I blame it on early morning pre-coffee blogging.
Does anyone know how I can get automatic spell check on blogger?
mette said…
Thank you for your post today Duchesse. I´m blushing. And yes, so very true: Less is more, more important. My passion, interior decoration, has had many phases. Right now, it is all about functionalism, functionalism which pleases the eye. I´m not going into details, might even be boring to the reader. I don´t collect anything special, I only have the special essentials. I believe that a home too, has to be on a constant move, ready for changes.
Duchesse said…
Reading your post, it seems that everyone begins a new chapter at her own pace, at various times. I'm all for enjoyment of any period of one's life, whether it is the results of the fruits of study, childbearing or gardening (metaphorically or literally). Sometimes it's time to make a change, sometimes not. And sometimes, as you observed, life hands them to us.

Belle: Lucky you that he wants your family stuff. I said no to so many things from my mother that I now wish I had- like a Steinway baby grand. Kicking myself.
I've done a bit of clearing this year, and I've also worked on only acquiring what I really love, not just settling for 'it'll do' which I will want to get rid of more quickly, or not be completely happy with my choices.

I think that as I mature, I want less stuff, but more quality - I don't need new new new all the time like I may have wanted when I was 20.
Anonymous said…
I, too, am finding I am clearing stuff out. I can afford new stuff, and still buy when I see something that I really want - and I am gradually replacing things like cooker, freezer, fridge, microwave - but I am getting rid of stuff faster than I am acquiring.
Duchesse said…
Imogen: Remember when you HAD to have a new outfit for a date or party? Those were fun days, when one could get a little dress cheaply and feel glamorous.

Alienne: You remind me that I do need to replace appliances, and so enjoy beautifully designed household gear.
Tiffany said…
I've never been a terribly big 'acquirer', but, like Imogen, I think I'm also getting more picky about what I do acquire. I will wait longer for something that is exactly what I want, rather than having to have something less perfect right now. And I am also conscious of others who have more needs than wants - I think partly from spending some of my childhood in the third world. I have always - since my first job -supported organisations like Kiva, but in the last couple of years I have been gradually increasing my contributions - I like the idea of the 'tithe'.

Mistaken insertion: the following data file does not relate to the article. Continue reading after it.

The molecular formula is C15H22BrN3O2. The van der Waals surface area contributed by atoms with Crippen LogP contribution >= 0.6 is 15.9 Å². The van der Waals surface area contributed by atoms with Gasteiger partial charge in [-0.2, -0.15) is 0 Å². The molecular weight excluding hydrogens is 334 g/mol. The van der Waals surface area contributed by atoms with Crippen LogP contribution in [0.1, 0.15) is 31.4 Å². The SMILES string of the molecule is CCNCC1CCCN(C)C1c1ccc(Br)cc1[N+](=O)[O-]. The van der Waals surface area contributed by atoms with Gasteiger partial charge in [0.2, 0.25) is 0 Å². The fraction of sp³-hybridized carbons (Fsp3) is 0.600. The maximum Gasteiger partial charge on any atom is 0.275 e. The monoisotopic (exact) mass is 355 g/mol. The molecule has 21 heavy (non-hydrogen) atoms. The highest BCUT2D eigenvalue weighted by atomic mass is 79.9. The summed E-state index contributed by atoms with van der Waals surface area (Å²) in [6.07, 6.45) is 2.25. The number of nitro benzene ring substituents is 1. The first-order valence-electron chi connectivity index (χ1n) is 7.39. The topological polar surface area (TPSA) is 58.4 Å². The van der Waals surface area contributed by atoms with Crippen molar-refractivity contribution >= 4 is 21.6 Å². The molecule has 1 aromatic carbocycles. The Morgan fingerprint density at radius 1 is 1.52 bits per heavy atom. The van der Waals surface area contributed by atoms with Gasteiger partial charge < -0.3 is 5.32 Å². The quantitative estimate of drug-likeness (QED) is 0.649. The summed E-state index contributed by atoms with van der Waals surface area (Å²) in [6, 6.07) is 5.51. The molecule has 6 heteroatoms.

Anjela's Day said…
I never kept anything apart from a few sets of books left to me by my lovely mum.
-I lived most of my life out of a suitcase and accumulated nothing.When finally I had children and we, as a family nested a huge flood in 1992 destoyed everything= I guess the only items I really felt so sad about were their pictures- ruined carried out to sea. And videos of them as babies- and my rigby and peller best bras -the babies they were still just 4 and 6 so time to make more memories. We were luckily rescued by a boat and carried to safety.
I enjoyed reading this piece and at times envy people who have tons of boxed treasures- I just live on bare neccessities. But still so much fun to hear about you all and from my friends concerned about decluttering and simplifying their lives.
Must be hard to let stuff go?
mette said…
To Angela´s Day: Answer: No, I think it is really very easy to give/put/even throw away things. Sometimes I wonder if giving away is even more pleasing. The less I see in my closet/cupboards/shelves, the happier I feel. A couple of weeks ago I managed to arrange the library, and now only have books I like ( had to save some books my husband wants to keep though ). I like to keep all books in one room and the magazines upstairs. I still have to deal with the photos, an awful lot of pictures after my mother, of people I don´t even know. This will be a hard task.